Thursday, March 1, 2012
Clogged storm drains a big problem in city
By SUE WATSON
“They pop up everywhere,” public works director Micheal Crittle told the Holly Springs Board of Aldermen at a recent meeting.
He was referring to the many problems across the city with leaves, sand, and debris clogging inlets to storm drains.
He said it is a maintenance issue. They have not been cleaned regularly, Crittle said.
The drainage concern he was responding to was in alderman Garrie Colhoun’s ward on South Randolph. Residents downstream from these flooding problems, when downpours quickly fill all available run space in the buried storm drains, are having erosion problems on their properties.
Crittle said two inlets on South Randolph are clogging and may have to be replaced at a tune of $2,500 each.
Colhoun asked if the storm sewers could be cleared with fire hoses.
“There are problems all over town,” said Crittle. “Those (on South Randolph) are two of the worst. I’m hoping we can use the fire hose to blow it out. It still has to be fixed. It’s one of 15 problems listed.”
Alderman Harvey Payne said there is a similar problem on the street near the Health Department creating some issues at houses below the gully.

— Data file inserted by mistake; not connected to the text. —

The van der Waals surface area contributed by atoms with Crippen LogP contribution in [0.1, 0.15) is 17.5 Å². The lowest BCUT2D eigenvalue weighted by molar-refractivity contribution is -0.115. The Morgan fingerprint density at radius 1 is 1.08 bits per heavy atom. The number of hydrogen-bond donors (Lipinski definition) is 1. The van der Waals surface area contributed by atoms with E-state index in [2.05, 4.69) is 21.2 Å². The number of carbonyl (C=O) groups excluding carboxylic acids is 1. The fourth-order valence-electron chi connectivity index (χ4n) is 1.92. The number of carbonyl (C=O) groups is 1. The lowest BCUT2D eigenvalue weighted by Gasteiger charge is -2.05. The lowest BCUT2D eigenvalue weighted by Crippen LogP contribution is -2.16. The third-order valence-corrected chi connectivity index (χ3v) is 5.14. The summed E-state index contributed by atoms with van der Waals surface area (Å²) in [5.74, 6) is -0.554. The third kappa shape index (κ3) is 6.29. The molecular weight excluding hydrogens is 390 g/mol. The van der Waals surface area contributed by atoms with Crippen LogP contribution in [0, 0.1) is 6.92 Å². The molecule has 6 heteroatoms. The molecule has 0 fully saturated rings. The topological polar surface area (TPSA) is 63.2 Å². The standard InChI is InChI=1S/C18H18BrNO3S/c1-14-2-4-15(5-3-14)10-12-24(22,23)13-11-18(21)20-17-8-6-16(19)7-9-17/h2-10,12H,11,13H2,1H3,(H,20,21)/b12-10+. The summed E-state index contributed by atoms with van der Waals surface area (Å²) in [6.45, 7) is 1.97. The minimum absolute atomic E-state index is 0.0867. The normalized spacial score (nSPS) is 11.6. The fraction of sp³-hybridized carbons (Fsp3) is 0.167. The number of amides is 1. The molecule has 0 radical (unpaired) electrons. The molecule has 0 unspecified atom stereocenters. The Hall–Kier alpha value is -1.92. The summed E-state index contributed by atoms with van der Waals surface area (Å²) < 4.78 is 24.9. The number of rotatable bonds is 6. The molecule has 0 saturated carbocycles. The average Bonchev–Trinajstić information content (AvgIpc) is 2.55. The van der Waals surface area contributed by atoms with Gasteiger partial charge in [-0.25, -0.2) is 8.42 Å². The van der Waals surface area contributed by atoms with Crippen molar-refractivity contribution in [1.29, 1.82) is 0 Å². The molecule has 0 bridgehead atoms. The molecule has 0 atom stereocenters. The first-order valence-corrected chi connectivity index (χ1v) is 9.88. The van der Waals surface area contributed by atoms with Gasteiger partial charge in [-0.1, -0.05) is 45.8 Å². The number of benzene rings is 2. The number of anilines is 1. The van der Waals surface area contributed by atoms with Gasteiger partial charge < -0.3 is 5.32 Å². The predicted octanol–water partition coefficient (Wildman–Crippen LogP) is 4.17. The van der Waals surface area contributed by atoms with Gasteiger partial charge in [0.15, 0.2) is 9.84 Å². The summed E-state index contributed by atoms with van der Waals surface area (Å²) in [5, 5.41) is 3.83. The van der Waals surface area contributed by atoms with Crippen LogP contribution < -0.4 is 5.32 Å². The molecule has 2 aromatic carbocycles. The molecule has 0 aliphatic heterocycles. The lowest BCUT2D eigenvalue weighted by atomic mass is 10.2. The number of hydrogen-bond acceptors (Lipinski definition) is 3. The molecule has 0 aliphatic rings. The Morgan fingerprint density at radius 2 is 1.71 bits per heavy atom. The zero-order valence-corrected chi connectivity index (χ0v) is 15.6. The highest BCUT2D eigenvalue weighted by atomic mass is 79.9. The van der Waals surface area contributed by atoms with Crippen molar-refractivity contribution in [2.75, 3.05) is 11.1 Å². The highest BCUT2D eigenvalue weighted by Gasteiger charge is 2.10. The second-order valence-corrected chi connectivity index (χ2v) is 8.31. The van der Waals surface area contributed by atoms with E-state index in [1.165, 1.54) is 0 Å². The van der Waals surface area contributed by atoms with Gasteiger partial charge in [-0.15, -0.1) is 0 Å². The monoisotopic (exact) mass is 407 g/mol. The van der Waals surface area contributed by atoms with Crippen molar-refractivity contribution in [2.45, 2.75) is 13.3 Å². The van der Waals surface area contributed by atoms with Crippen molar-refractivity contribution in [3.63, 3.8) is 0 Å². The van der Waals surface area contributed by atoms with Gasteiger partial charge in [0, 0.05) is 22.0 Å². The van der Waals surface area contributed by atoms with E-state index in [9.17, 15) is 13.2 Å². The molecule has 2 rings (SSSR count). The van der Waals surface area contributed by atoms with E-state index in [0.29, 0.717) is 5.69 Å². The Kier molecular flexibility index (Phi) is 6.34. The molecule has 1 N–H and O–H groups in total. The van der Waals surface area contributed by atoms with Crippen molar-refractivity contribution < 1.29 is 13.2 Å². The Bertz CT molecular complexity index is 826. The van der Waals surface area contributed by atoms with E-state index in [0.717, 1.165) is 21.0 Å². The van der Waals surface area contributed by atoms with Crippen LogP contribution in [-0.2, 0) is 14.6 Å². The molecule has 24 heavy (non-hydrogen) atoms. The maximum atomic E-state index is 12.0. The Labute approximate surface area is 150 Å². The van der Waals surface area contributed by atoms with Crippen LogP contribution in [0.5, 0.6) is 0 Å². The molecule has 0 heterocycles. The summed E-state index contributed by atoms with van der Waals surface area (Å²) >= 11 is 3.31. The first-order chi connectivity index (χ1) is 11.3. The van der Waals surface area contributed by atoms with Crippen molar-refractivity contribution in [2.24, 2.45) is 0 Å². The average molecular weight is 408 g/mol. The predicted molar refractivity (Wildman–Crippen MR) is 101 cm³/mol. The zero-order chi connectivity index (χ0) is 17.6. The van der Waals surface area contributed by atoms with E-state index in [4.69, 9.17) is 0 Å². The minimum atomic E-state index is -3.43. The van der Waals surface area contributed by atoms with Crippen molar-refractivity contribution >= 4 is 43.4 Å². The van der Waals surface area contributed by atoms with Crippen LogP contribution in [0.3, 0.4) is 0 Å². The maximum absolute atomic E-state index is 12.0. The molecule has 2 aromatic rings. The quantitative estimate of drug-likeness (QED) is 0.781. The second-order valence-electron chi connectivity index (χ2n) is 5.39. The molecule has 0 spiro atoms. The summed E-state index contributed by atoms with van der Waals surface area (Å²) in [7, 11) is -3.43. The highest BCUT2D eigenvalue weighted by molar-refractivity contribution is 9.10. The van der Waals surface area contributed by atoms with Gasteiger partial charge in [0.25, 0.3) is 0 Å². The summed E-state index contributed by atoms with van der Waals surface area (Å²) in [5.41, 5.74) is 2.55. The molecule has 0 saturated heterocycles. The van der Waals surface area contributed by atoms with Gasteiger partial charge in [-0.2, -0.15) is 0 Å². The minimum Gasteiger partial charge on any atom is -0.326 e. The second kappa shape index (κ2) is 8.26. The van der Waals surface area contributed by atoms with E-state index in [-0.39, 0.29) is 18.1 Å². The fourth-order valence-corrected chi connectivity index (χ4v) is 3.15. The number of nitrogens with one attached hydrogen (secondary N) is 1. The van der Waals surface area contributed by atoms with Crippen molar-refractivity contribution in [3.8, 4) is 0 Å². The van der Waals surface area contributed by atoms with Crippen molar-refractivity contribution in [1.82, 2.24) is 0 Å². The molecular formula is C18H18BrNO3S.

“The whole thing is a part of the system,” he said. “There is some dumping (of litter) we need to get under control in specific areas. When you beautify those areas with shrubs and flowers, people are more likely not to dump junk like they would on a natural landscape.”
Crittle said if homeowners would leave limbs, leaves, grass clippings and other debris above the curb instead of in the gutter, many of the storm drain problems would be solved. Debris is swept down the gutters to the storm drain inlets where they lodge and clog up the system.
“If they leave things above the curb and out of the gutter, it will help us tremendously,” he said.
Crittle said the marking of buried utility lines on South Center Street were in advance of the repair of two culverts at the bottom of the hill near Lemac.
AT&T is also running fiber optic cable all over town.
Update on Craft project
The overlay of Craft Street awaits warmer weather when the asphalt plants go back to producing mix, Crittle said. The city is working to get the potholes filled with gravel along the sides to establish a hard-pan base.
The second step will be to lay four inches of asphalt base binder above the 12 inches of crushed stone hardpan.
The final layer will consist of two inches of asphalt hot mix.
The project is paid for by State Aid and the state will add the traffic light at the intersection of J.M. Ash Drive and Craft Street about the same time the asphalt overlay is spread. After completion, the highway will be maintained by the state department of transportation.
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